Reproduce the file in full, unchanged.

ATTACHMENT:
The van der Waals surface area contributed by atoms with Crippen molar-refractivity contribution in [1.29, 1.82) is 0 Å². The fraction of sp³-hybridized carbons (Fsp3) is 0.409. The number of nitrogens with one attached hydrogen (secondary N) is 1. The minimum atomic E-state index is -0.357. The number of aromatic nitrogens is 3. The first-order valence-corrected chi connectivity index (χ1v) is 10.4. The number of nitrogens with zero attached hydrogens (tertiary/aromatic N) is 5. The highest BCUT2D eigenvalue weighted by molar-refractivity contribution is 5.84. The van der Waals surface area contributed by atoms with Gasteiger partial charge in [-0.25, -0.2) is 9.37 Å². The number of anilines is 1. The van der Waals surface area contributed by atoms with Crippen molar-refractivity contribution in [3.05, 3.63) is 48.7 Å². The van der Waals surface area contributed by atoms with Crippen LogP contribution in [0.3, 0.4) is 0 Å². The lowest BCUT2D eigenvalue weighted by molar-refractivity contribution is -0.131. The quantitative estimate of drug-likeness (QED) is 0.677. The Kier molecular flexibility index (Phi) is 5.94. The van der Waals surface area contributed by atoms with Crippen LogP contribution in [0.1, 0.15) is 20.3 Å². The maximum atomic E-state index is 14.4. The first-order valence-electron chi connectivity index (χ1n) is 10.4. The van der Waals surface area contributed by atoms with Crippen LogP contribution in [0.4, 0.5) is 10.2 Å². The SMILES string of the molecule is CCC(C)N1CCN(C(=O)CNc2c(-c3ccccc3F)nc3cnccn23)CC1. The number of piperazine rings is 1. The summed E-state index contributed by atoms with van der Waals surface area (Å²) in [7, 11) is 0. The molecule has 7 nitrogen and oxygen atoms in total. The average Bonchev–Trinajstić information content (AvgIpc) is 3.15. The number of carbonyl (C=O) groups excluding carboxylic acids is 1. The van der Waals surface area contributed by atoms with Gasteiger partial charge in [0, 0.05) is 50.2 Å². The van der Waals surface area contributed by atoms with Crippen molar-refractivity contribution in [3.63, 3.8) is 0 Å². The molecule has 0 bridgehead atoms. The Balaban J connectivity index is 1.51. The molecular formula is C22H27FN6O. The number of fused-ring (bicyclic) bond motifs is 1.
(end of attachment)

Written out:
The van der Waals surface area contributed by atoms with Crippen molar-refractivity contribution in [1.29, 1.82) is 0 Å². The fraction of sp³-hybridized carbons (Fsp3) is 0.409. The number of nitrogens with one attached hydrogen (secondary N) is 1. The minimum atomic E-state index is -0.357. The number of aromatic nitrogens is 3. The first-order valence-corrected chi connectivity index (χ1v) is 10.4. The number of nitrogens with zero attached hydrogens (tertiary/aromatic N) is 5. The highest BCUT2D eigenvalue weighted by molar-refractivity contribution is 5.84. The van der Waals surface area contributed by atoms with Gasteiger partial charge in [-0.25, -0.2) is 9.37 Å². The number of anilines is 1. The van der Waals surface area contributed by atoms with Crippen molar-refractivity contribution in [3.05, 3.63) is 48.7 Å². The van der Waals surface area contributed by atoms with Crippen LogP contribution in [0.3, 0.4) is 0 Å². The lowest BCUT2D eigenvalue weighted by molar-refractivity contribution is -0.131. The quantitative estimate of drug-likeness (QED) is 0.677. The Kier molecular flexibility index (Phi) is 5.94. The van der Waals surface area contributed by atoms with Crippen LogP contribution in [0.1, 0.15) is 20.3 Å². The maximum atomic E-state index is 14.4. The first-order valence-electron chi connectivity index (χ1n) is 10.4. The van der Waals surface area contributed by atoms with Crippen LogP contribution in [0.4, 0.5) is 10.2 Å². The SMILES string of the molecule is CCC(C)N1CCN(C(=O)CNc2c(-c3ccccc3F)nc3cnccn23)CC1. The number of piperazine rings is 1. The summed E-state index contributed by atoms with van der Waals surface area (Å²) in [7, 11) is 0. The molecule has 7 nitrogen and oxygen atoms in total. The average Bonchev–Trinajstić information content (AvgIpc) is 3.15. The number of carbonyl (C=O) groups excluding carboxylic acids is 1. The van der Waals surface area contributed by atoms with Gasteiger partial charge in [0, 0.05) is 50.2 Å². The van der Waals surface area contributed by atoms with Crippen molar-refractivity contribution in [3.63, 3.8) is 0 Å². The molecule has 0 bridgehead atoms. The Balaban J connectivity index is 1.51. The molecular formula is C22H27FN6O. The number of fused-ring (bicyclic) bond motifs is 1.